Alert cat on bed

Our cat wakes us early every morning by meowing and yowling outside of our closed bedroom door until we get up and serve her wet food for breakfast. We leave a bowl of dry food out for her, but it doesn’t seem to tide her over. We’ve tried ignoring her but she just doesn’t stop! Is it possible to change her morning routine so we can get some sleep?

Your kitty’s clock is clearly not synchronized with yours. She may be waking early in response to internal cues, like hunger, or external cues, like sunlight. But it is also possible that your cat’s tactics are a learned behavior driven by desire for a tasty meal, companionship and attention. Whatever the cause, the behavior has become a habit and is unlikely to stop unless you implement some changes. Your first step should be to talk with your veterinarian. Your cat’s behavior may be caused by an underlying medical issue. Some conditions, like thyroid disease, can cause excessive vocalizations, restless behavior and changes in sleep and eating patterns. It’s important to rule those out before making any other alterations to her routine. Once your cat has a clean bill of health, though, there are several ways to address her early rising.

Breakfast is Served — But Not By You

It sounds as though your cat is willing to eat dry food but is waking you because she’s finished what you’ve left out and is ready for more. In that case, a good place to start would be by giving her a last meal of wet food before everyone goes to bed at night. You should also check to be sure she’s getting enough to eat during the day — if she’s eating the dry food you leave out at night and waking you early for another meal, she may simply need more to eat. Since it sounds like your cat is willing to eat dry food, another good option may be an automatic feeder. This would enable her to wake early and have her breakfast but not rouse you. Start by familiarizing your cat with the device by feeding her normal meals from the dish. Once she’s comfortable eating from the dish, set the automatic timer and give her a chance to get used to the tone or sounds. She will quickly come to associate the feeder’s noise with mealtime. Once she is used to the automatic feeder, set it to go off in the morning just before the time she normally starts crying at your door. If you would like to have her wake later, you can try to reset her internal clock by moving the feeder’s timer back a few minutes each day until you reach a more ideal feeding time. Another option is to leave one or two food puzzles filled with dry food or treats for her at night. Both strategies offer the possibility of meals being delivered independently, which should mean that everyone gets a little more sleep. 

Ignore and Reward

One of the main reasons your cat wakes you is because, quite simply, it works! Your cat has learned that if she is persistent, you will eventually get up and feed her. Even if you only occasionally give in to her crying, your response still reinforces your cat’s behavior — in fact, an infrequent response can result in behavior that is more resistant to change than behavior that is regularly rewarded, because your kitty learns to be persistent. Ignoring unwanted behavior requires the will to withstand all unacceptable draws for attention, like yowling, meowing or pawing and only rewarding quiet, calm behavior. Be aware that deciding to ignore a behavior can cause an extinction burst, a period where the bad behavior gets even worse before it fades. It may take just a few days or several weeks for the early morning crying to end, depending upon how ingrained the habit is for your cat. Be patient and don’t give in. Of course, ignoring the behavior isn’t practical in every situation. If you have kids who are trying to sleep, for example, it may be difficult to ignore your cat’s early morning cries. If this is the case, try building on increasingly longer periods of quiet before getting up. Mark a moment of silence with a marker signal, like “good,” let the cat in your room and reward her. It’s OK if she meows after you mark and reward — it’s important that she begin to associate the reward with quiet behavior in order for the yowling to stop. Wait to deliver meals until your cat is sitting calmly and quietly. Over time, work up to longer periods of quiet before you reward, moving from what may initially be a couple of seconds up to a couple of minutes, for instance.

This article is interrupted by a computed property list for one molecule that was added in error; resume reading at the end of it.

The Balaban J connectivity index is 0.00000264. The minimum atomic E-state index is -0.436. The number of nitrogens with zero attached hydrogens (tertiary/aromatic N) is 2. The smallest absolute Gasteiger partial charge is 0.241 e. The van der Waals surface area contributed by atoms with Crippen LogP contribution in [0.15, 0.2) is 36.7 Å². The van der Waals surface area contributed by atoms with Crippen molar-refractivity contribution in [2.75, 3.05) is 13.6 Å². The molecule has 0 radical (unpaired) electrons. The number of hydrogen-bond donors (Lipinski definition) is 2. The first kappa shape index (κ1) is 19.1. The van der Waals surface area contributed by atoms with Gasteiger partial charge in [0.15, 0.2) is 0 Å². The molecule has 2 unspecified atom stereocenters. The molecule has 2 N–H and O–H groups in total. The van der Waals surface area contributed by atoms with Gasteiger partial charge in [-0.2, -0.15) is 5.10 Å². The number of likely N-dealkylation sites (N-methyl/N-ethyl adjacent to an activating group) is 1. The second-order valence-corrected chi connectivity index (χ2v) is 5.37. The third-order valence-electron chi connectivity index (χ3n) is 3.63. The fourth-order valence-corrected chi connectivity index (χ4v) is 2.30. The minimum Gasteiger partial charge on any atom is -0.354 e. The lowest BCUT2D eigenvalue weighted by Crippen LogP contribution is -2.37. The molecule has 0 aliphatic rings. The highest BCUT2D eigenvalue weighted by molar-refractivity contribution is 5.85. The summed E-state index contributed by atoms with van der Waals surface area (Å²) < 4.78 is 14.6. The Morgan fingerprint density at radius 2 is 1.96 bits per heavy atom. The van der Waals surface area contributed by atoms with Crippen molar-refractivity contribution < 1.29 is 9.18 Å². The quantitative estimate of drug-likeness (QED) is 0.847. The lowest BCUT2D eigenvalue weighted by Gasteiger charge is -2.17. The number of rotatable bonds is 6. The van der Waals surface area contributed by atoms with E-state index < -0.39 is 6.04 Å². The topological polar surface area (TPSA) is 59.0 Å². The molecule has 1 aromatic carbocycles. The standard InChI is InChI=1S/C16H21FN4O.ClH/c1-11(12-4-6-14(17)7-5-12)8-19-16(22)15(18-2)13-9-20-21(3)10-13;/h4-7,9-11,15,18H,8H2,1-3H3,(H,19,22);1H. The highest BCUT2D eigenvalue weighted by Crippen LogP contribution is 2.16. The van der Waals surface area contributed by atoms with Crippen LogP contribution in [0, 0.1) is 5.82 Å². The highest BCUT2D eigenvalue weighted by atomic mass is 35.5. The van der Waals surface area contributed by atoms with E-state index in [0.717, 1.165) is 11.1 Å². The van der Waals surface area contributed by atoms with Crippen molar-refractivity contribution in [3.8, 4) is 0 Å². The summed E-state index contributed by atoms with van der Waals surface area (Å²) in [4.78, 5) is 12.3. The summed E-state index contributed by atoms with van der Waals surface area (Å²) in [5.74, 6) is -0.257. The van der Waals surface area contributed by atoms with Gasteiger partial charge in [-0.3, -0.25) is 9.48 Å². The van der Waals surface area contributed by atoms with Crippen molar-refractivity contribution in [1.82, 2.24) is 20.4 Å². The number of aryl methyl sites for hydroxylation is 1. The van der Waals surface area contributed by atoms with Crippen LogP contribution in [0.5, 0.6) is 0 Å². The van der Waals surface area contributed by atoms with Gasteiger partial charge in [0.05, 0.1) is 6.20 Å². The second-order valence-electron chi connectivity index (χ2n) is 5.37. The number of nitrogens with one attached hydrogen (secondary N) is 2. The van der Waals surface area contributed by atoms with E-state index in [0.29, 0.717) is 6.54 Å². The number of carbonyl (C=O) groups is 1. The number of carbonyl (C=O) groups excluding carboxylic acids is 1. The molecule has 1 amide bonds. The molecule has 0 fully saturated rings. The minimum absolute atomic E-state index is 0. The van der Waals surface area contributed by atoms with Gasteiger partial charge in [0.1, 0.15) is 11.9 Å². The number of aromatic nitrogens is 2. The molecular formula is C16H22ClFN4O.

Rethink the Environment

Your cat may be waking you not because she’s hungry but because she’s bored. Encourage independent behavior and help her fill her time by providing a variety of mentally and physically fulfilling activities for her. Create outlets for species-specific behavior like climbing, scratching and hunting. Replicate the hunt by serving your cat’s meals in food puzzles or by dividing meals among multiple bowls in areas she frequents. You can also challenge your cat by hiding treats, food puzzles, catnip or toys in various locations, like on perches and cat trees, for her to find on her own. Your cat’s environment may also trigger her early waking. She may have learned to associate sunrise with mealtime. You can subtly change your cat’s sleep/wake cycle by using blackout blinds to keep her sleeping area dark. Your cat may also be responding to the sound of you stirring (even if it’s in your sleep). Consider adding a soothing nighttime background noise, like waves or a gentle fan, to drown out any noises that might wake her. Finally, consider giving kitty her own enclosed space, away from your bedroom door. Stock it with essentials like food, water, resting spaces, toys and a litterbox. Ideally, if she continues to be an early riser, she will learn to entertain herself in her room until it’s time for you to get up and join her. More on Vetstreet: